Morphological and biochemical variation in populations of Dugesia (G.) tigrina (Turbellaria, Tricladida, Paludicola) from the western Mediterranean: biogeographical and taxonomical implications
Article first published online: 24 MAR 2009
Journal of Zoology
Volume 218, Issue 4, pages 609–626, August 1989
How to Cite
RIBAS, M., RIUTORT, M. and BAGUÑA, J. (1989), Morphological and biochemical variation in populations of Dugesia (G.) tigrina (Turbellaria, Tricladida, Paludicola) from the western Mediterranean: biogeographical and taxonomical implications. Journal of Zoology, 218: 609–626. doi: 10.1111/j.1469-7998.1989.tb05003.x
- Issue published online: 24 MAR 2009
- Article first published online: 24 MAR 2009
- Accepted 28 November 1988
Dugesia (Girardia) tigrina is a Nearctic freshwater triclad native to North America, now amply distributed in most European countries as the result of a reportedly unique introduction into north-west Europe early this century and its dispersal southwards and eastwards in the last decades. All European populations described so far are externally spotted, with a pigmented pharynx, and, apart from two sexual populations recently described in England, they are fissiparous. This uniformity contrasts with the variability reported in its native area, thus supporting the hypothesis of a single introduction. However, thorough morphological, karyological and biochemical comparative studies of European populations have never been properly done.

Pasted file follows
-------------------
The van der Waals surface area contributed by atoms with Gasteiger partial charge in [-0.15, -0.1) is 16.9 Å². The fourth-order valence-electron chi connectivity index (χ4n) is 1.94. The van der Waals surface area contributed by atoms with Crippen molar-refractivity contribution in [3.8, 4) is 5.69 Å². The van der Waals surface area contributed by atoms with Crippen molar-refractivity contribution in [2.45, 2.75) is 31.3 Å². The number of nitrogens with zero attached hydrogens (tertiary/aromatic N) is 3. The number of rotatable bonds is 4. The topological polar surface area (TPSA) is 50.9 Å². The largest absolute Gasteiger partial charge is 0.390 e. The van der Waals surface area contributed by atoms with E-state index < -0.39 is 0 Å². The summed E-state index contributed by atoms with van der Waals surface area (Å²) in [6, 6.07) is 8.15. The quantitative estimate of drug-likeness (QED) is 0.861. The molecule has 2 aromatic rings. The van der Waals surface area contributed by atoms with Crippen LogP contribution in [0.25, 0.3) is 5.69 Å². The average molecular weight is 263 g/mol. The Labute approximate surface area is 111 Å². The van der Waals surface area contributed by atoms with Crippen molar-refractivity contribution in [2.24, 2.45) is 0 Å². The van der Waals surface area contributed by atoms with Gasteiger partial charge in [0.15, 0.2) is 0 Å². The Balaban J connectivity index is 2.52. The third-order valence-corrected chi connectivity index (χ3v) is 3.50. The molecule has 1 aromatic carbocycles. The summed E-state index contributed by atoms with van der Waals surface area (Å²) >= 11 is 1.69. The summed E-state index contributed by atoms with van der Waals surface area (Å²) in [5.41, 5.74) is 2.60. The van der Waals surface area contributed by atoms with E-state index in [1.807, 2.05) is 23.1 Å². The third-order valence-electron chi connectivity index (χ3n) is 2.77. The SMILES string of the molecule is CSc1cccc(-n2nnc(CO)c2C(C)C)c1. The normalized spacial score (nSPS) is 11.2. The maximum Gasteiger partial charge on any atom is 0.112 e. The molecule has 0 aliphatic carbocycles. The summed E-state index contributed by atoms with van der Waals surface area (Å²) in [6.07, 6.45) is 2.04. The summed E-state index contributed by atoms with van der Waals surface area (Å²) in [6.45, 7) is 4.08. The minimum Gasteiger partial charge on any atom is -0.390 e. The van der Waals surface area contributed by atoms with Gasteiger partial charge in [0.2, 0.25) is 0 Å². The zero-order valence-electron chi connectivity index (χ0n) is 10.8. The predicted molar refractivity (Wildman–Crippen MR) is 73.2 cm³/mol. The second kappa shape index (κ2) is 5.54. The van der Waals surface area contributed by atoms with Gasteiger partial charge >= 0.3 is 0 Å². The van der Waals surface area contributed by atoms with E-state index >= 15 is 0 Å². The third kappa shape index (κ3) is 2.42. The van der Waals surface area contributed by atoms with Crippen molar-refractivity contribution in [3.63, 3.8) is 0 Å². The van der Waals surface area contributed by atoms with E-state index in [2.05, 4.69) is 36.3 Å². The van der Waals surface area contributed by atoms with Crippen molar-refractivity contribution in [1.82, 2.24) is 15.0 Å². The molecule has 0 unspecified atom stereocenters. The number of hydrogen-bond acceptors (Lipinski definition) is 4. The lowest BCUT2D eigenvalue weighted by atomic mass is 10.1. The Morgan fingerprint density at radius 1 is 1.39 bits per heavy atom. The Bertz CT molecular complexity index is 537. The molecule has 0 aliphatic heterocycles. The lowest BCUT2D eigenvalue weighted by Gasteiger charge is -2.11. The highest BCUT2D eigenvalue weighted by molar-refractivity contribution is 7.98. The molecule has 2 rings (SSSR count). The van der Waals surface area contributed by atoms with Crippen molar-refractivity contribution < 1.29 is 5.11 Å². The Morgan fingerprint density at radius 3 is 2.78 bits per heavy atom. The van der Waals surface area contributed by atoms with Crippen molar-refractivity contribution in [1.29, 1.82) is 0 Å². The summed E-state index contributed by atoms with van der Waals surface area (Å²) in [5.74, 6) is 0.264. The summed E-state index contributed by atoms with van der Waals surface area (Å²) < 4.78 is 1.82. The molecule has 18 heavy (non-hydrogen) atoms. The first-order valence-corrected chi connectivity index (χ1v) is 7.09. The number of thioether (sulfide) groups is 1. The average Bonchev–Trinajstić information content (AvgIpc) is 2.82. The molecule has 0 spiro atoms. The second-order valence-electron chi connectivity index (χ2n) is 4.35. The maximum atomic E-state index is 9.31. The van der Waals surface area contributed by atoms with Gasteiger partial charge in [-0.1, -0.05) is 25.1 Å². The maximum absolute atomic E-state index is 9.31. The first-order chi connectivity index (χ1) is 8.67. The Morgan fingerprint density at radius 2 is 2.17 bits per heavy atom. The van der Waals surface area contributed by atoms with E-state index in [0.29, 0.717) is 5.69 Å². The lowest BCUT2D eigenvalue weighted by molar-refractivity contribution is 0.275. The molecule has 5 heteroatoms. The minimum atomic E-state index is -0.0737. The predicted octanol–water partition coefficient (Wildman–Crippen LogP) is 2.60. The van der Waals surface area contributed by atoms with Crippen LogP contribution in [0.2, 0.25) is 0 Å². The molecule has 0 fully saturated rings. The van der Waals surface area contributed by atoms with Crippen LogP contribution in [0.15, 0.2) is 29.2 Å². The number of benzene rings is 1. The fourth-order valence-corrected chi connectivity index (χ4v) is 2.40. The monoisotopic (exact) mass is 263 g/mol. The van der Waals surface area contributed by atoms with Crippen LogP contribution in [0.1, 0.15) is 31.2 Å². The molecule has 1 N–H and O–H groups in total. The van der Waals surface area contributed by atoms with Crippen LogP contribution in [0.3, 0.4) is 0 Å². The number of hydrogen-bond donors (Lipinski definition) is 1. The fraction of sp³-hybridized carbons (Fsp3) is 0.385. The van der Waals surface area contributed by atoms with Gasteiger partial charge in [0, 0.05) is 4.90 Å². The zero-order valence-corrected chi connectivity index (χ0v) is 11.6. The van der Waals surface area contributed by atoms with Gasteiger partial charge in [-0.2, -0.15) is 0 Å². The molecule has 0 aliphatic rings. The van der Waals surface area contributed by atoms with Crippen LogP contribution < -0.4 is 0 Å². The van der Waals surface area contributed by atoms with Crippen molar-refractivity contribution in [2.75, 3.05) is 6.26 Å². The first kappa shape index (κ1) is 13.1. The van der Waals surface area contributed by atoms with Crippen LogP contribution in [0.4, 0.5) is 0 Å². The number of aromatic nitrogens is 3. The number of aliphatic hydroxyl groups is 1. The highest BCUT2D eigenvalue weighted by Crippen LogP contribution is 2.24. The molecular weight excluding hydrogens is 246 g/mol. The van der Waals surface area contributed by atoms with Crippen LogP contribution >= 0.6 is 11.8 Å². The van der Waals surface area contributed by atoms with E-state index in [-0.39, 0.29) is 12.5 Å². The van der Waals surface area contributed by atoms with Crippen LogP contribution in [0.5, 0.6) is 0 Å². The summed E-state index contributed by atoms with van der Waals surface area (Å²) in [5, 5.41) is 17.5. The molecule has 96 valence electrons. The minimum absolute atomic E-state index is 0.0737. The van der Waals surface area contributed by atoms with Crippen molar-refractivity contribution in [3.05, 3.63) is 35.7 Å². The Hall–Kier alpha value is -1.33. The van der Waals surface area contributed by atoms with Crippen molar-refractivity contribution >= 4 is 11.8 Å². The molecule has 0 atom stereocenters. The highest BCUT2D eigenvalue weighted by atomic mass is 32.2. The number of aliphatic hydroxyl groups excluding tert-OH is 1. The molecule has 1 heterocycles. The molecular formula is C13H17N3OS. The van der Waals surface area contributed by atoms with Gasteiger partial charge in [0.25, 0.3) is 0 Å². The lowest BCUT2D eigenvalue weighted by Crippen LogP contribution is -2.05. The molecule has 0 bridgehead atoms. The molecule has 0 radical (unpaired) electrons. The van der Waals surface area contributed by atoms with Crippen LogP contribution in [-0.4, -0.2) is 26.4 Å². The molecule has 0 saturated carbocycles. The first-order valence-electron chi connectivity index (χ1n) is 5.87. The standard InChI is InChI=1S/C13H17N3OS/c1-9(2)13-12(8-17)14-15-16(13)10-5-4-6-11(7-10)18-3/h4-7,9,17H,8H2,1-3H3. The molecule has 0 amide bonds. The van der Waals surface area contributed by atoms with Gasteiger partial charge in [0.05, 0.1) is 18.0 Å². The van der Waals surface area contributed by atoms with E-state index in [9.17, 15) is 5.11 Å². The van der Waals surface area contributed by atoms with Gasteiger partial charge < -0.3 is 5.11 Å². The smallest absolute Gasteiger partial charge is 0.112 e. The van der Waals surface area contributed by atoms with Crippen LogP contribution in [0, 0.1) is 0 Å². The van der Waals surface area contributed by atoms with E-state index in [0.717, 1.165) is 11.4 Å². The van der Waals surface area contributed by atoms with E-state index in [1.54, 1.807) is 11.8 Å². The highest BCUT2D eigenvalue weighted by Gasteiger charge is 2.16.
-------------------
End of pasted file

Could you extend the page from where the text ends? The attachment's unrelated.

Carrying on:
We have undertaken such a study comparing 24 populations present in a restricted area of the western Mediterranean. The results show an unexpectedly ample variation in external and pharyngeal pigmentation patterns, the presence of sexually reproducing populations, and ample variation in their biochemical patterns as revealed by isoelectric-focusing. This is an indication that European Dugesia (G.) tigrina is far more diverse than previously thought, suggesting that several, independent introductions from its native area have recently occurred, and the implications of these findings in biogeographical and taxonomic terms are discussed.